I love the Academy Awards and last year I realized how few of the “Best Picture” winners I’d actually seen. So I made it a goal to see all 83 winners and blog my thoughts about them along the way.

Why did it win? Should another movie have won instead? Has it become a beloved classic or do many of you not even recognize the title? I invite you, my friends and guests, to comment along with me. Do you agree/disagree? I should be fair and place a SPOLIER ALERT on this blog since I’ll be writing about various parts of the movie. So read at your own risk…

I have often told people that I have movie amnesia… I can see a movie and forget all about it years later. So for that reason, I am re-watching the 27 I’ve seen before. That said, if no one visits or reads my blog and I basically perform the online equivalent of talking to a brick wall, that’s fine; if for nothing else, it’ll be my own reminder. Enjoy!

And the Oscar goes to…


Friday, September 9, 2011

Mrs. Miniver, 1942










Not Rated

This beautiful and sentimental film was made during World War II and is consequently about it. Quite a few of the movies that came out that year (and were nominated for Best Picture) were about the world’s preoccupation with the war. “Mrs. Miniver” was adapted from a series of articles. Winston Churchill commented that its propaganda value was worth as much as twelve battleships; I assume he was referring to the last scene when the vicar was encouraging everyone in the congregation:This is the People's War. It is our war. We are the fighters. Fight it then. Fight it with all that is in us and may God defend the Right.”

We get a glimpse into the lives of the Minivers, an upper-middle class family living in England, before and during the start of the second World War. It’s a different war movie though. It is more about the family’s, and especially Mrs. Miniver’s, grace under pressure and their calm perseverance to protect and survive. It doesn’t really have a “happy” ending but it is fairly uplifting.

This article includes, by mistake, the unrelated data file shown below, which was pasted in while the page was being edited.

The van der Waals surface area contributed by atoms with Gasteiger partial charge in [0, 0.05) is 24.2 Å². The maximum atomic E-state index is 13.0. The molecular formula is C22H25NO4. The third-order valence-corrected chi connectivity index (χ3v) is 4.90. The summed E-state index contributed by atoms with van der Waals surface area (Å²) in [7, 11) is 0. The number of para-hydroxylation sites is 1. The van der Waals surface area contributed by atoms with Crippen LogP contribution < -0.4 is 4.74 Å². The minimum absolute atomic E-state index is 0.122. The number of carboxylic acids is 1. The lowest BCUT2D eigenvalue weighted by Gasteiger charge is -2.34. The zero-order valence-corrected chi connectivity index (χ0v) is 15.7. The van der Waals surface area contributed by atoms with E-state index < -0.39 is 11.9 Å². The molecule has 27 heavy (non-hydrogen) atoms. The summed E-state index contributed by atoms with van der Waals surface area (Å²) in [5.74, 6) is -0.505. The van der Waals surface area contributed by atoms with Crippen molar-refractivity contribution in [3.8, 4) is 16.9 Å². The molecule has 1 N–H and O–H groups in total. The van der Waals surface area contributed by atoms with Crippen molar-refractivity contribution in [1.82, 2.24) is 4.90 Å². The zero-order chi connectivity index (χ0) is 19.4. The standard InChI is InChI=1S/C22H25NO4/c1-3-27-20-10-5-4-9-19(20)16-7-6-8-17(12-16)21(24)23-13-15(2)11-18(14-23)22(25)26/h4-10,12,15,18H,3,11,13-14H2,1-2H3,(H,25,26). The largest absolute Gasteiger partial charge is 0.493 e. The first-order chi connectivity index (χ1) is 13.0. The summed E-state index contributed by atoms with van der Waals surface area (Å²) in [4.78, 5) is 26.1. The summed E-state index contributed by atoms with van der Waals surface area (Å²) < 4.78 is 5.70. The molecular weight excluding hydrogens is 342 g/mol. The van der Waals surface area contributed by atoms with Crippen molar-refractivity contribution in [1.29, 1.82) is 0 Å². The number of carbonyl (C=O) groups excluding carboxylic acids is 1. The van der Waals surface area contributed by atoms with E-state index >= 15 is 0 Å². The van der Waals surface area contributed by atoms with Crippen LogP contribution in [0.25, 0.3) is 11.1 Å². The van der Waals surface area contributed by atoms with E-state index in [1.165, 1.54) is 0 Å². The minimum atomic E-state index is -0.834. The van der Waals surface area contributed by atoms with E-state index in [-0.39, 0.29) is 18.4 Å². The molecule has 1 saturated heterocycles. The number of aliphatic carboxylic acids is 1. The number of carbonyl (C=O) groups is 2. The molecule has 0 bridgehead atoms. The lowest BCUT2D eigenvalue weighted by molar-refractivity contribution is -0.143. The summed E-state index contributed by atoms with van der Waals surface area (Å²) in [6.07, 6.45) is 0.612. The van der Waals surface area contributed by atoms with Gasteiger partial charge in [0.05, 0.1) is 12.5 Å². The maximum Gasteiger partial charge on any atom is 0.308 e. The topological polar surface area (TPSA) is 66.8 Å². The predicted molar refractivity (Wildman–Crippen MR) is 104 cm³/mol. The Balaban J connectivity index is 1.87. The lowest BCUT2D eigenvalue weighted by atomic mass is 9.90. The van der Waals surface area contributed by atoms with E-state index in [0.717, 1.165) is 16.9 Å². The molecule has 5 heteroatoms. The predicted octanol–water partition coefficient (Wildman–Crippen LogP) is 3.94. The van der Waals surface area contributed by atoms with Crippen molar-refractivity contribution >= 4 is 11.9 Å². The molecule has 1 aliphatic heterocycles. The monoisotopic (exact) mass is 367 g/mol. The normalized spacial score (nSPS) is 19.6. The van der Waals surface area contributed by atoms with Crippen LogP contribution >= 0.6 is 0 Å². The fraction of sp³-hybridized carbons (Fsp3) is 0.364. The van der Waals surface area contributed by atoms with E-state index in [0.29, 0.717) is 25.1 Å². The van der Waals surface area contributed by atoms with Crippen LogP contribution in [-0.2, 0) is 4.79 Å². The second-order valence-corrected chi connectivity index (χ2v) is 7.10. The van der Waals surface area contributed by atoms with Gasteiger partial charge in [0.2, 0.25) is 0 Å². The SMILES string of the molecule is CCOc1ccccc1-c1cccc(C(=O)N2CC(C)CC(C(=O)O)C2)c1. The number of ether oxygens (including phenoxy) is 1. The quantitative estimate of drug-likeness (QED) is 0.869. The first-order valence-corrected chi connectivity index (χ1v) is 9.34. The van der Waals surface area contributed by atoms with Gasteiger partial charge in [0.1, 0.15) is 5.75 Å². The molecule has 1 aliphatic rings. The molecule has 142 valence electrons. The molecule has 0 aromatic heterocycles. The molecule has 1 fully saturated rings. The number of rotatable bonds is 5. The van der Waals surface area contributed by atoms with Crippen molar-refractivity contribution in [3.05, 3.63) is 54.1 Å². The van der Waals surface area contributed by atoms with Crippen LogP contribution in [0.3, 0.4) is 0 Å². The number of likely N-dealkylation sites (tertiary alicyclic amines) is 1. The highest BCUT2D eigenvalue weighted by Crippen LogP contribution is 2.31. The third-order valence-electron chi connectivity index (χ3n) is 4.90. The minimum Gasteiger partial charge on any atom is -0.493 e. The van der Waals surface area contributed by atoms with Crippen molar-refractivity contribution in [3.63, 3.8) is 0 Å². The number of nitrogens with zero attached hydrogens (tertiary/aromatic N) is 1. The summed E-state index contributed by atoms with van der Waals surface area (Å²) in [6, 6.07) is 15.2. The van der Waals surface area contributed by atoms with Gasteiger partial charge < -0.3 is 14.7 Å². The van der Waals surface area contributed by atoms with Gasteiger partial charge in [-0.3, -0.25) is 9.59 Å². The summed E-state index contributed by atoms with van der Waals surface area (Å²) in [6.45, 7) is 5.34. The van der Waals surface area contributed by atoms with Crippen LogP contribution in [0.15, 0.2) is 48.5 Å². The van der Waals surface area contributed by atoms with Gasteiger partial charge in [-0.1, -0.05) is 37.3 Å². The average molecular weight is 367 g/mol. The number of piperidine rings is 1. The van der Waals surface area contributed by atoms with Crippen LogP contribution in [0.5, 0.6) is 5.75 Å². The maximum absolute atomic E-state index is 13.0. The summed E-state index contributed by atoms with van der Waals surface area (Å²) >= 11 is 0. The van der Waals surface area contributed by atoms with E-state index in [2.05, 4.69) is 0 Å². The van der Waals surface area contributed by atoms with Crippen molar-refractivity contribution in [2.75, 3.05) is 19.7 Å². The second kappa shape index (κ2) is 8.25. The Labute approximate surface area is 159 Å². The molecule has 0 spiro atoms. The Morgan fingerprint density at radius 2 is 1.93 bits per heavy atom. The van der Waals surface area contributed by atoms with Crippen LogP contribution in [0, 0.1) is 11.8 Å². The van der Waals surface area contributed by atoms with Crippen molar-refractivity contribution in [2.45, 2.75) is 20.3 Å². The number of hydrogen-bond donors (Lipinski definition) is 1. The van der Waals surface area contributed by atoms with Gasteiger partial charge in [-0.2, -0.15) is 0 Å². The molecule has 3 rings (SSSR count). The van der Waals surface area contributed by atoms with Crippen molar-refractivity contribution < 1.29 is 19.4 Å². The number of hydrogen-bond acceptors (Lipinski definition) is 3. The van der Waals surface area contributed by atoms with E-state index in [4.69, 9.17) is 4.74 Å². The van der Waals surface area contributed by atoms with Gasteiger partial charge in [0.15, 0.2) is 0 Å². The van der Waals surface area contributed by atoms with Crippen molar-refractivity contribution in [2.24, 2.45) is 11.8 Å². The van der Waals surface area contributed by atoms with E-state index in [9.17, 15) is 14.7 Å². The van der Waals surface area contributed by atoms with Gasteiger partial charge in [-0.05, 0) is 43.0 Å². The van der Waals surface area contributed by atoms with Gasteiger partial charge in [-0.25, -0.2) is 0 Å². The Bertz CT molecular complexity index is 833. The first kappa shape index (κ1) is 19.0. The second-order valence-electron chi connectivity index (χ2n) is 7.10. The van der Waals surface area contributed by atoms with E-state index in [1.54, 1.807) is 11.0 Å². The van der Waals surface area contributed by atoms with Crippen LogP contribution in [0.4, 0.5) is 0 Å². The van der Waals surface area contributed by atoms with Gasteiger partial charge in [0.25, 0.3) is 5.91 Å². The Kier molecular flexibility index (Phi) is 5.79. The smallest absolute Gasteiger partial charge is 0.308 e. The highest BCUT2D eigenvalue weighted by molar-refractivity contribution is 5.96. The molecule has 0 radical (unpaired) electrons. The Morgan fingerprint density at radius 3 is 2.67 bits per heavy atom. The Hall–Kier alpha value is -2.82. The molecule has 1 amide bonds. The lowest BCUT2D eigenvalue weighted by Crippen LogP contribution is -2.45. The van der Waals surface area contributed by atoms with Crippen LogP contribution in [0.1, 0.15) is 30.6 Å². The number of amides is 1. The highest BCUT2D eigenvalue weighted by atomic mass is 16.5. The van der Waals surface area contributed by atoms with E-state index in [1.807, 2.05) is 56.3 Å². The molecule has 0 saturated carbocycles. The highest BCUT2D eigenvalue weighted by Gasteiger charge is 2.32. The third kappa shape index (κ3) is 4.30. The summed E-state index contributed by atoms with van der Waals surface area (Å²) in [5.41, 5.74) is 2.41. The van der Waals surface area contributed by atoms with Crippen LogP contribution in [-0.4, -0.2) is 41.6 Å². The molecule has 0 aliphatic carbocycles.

In one particularly memorable scene, Mrs. Miniver finds a wounded German soldier passed out in her yard. She tries to grab his gun, but he awakens and chases her into the house. I was terrified for her and tried to think what I would do. A policeman and a doctor come and she assures the soldier he’ll receive the best medical attention. What?! I asked my husband if that was typical and part of the ‘rules of war’, to which he responded, “Absolutely.” I’m not sure how I feel about this… Obviously, if one of our soldiers is wounded, I would want him/her to be well taken care of, but selfishly, I have problems with the reciprocity. How do you justify spending tax dollars on an enemy’s medical bills when s/he was just trying to kill you?


Greer Garson, who plays Mrs. Miniver, looks shockingly like a young version of Meryl Streep; I think she is gorgeous in this film. I thought she sounded familiar but I couldn’t recognize her… I discovered she also narrated the Christmas claymation classic “Little Drummer Boy”, a show that I watch every December. Greer won her well-deserved Best Actress award and gave Oscar’s longest acceptance speech in history… almost 6 minutes! (Maybe that’s why the music cues actors to move along now after 15 seconds…) Another fascinating bit of trivia: She married the man who plays her SON in this film the following year. She’s only twelve years older than he is, so it was more of a stretch for her to play a mother of three (with one being an adult), than it was for him to play her son.

Walter Pigdeon, who plays Mr. Clem Miniver, also plays Mr. Zeigfeld in “Funny Girl”, so I obviously recognized him (his voice first, really). He also plays Mr. Gruffyd in “How Green was my Valley” from the year before. He was charming and I laughed out loud at several of his lines. He apologizes for his son’s rash behavior by explaining that he is “suffering from an acute case of maturity”. I also completely agree with another one of his statements: “No matter what time I wake up, it’s time for breakfast”.